And when he goes on after the section on birds to describe shape-shifting as a pagan tradition in the "real Middle-Earth", repressed by Christianity, he does not discuss how descriptions of shape-shifting in early texts occur often in Christian contexts, including the story of St. Patrick and his retinue changing into the form of deer to escape persecution, the shape-shifting Taliesin's description of himself in Christian terms, and the ways in which metamorphosis would have been a topic of interest to early incarnational Christian traditions in which the Transfiguration, the Eucharist, and the Incarnation itself were all seen as literal events with cosmic significance.
Throughout there is also an under-emphasis on Celtic traditions, which is ironic because these are both better-attested and arguably more "indigenous" than the sparser record of Anglo-Saxon traditions that are purportedly pagan. Recent scholarship by Celticists such as John Carey and Kim McCone on the Christian framework of early Irish secular literature, with its famous otherworldly tales of supposedly pagan provenance, is likewise not discussed. And the fact that basically all such traditions were written down as a part of Christian literatures is virtually ignored.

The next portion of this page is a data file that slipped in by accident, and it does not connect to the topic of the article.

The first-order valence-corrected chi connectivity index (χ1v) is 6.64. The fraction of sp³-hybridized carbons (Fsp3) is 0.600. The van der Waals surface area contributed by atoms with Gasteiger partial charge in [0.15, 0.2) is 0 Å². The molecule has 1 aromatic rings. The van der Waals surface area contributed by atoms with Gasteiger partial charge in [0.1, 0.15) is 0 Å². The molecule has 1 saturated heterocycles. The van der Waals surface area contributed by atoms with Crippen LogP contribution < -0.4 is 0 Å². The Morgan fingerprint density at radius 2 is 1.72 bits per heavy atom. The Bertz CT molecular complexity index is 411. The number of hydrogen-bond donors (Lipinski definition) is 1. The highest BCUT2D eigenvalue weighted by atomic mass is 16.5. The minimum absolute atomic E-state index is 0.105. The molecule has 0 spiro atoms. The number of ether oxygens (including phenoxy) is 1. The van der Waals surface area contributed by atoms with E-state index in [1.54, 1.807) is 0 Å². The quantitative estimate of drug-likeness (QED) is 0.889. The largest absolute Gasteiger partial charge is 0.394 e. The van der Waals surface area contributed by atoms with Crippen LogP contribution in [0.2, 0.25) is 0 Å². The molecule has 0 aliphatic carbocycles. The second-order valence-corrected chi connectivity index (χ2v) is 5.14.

The author has done extensive homework, with a large number of sources listed in the back of the book ranging eclectically from Hope-Taylor's report on Yeavering to Marija Gimbutas' books on Neolithic goddess worship. Sections of the book can stand as a popularized index or summary of aspects of Insular medieval beliefs. Some of his observations are fresh and thought-provoking, as when he draws an analogy between what is known of the Germanic concept of "wyrd" and the Chinese religious-medical "chi" (although this discussion would have benefited from interaction with Paul Bauschatz's scholarship on "wyrd"). However the problem is that Bates, as a modern psychologist whose teaching subjects include Shamanic Consciousness, while professing respect for indigenous religious traditions is, in the work as a whole, not respecting the medieval traditions he is writing about enough to appreciate more humbly the real complexity of the relationship between Christianity (itself including a diversity of literary emphases in the period) and various pagan cultures, as well as the necessary limits to knowledge of such traditions by any person operating within an essentially modern framework--in experiential as well as more abstractly intellectual terms. Case in point: when the pagan Anglo-Saxons came to Britain, the indigenous culture was probably to a significant extent Christian, based on recent revisionist scholarship. And while there undoubtedly were analogues between Celtic and Germanic paganism, these were filtered through Christian literacy (and also, at least as noted by earlier Roman observers, exhibiting some differences, at least in terms of the existence of a druidic class among tribes identified as Celtic while Germanic peoples were described in their spirituality as focused on sacred kings).